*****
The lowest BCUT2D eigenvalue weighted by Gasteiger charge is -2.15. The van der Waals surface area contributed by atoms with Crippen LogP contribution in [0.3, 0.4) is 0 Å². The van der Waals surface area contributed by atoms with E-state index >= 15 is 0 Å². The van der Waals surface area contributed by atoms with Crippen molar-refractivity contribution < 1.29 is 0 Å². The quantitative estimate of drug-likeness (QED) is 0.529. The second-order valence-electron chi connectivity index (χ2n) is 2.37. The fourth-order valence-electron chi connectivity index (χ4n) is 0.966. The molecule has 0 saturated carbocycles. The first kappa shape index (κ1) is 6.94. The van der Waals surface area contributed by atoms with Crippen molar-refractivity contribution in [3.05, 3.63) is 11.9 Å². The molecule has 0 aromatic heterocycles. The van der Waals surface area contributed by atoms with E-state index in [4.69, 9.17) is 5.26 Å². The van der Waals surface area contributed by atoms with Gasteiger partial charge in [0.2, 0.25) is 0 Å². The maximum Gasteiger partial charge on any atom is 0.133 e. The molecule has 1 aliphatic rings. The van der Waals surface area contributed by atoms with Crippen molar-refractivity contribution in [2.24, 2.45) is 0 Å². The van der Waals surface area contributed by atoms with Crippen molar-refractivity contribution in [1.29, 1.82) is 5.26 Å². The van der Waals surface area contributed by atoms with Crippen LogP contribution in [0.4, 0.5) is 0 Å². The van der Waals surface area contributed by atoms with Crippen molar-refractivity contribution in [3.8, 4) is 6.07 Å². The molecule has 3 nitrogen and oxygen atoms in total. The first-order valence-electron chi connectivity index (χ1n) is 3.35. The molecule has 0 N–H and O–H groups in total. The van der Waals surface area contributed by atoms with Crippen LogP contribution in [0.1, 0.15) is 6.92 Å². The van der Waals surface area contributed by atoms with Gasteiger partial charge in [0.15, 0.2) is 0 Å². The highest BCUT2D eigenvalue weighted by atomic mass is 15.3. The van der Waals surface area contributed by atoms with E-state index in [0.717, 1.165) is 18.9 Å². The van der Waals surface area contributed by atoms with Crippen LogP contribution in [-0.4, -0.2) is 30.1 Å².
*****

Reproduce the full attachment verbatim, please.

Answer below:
The lowest BCUT2D eigenvalue weighted by Gasteiger charge is -2.15. The van der Waals surface area contributed by atoms with Crippen LogP contribution in [0.3, 0.4) is 0 Å². The van der Waals surface area contributed by atoms with E-state index >= 15 is 0 Å². The van der Waals surface area contributed by atoms with Crippen molar-refractivity contribution < 1.29 is 0 Å². The quantitative estimate of drug-likeness (QED) is 0.529. The second-order valence-electron chi connectivity index (χ2n) is 2.37. The fourth-order valence-electron chi connectivity index (χ4n) is 0.966. The molecule has 0 saturated carbocycles. The first kappa shape index (κ1) is 6.94. The van der Waals surface area contributed by atoms with Crippen molar-refractivity contribution in [3.05, 3.63) is 11.9 Å². The molecule has 0 aromatic heterocycles. The van der Waals surface area contributed by atoms with E-state index in [4.69, 9.17) is 5.26 Å². The van der Waals surface area contributed by atoms with Gasteiger partial charge in [0.2, 0.25) is 0 Å². The maximum Gasteiger partial charge on any atom is 0.133 e. The molecule has 1 aliphatic rings. The van der Waals surface area contributed by atoms with Crippen molar-refractivity contribution in [2.24, 2.45) is 0 Å². The van der Waals surface area contributed by atoms with Crippen molar-refractivity contribution in [1.29, 1.82) is 5.26 Å². The van der Waals surface area contributed by atoms with Crippen LogP contribution in [0.4, 0.5) is 0 Å². The van der Waals surface area contributed by atoms with Crippen molar-refractivity contribution in [3.8, 4) is 6.07 Å². The molecule has 3 nitrogen and oxygen atoms in total. The first-order valence-electron chi connectivity index (χ1n) is 3.35. The molecule has 0 N–H and O–H groups in total. The van der Waals surface area contributed by atoms with Crippen LogP contribution in [0.1, 0.15) is 6.92 Å². The van der Waals surface area contributed by atoms with Gasteiger partial charge in [0.15, 0.2) is 0 Å². The highest BCUT2D eigenvalue weighted by atomic mass is 15.3. The van der Waals surface area contributed by atoms with E-state index in [0.717, 1.165) is 18.9 Å². The van der Waals surface area contributed by atoms with Crippen LogP contribution in [-0.4, -0.2) is 30.1 Å².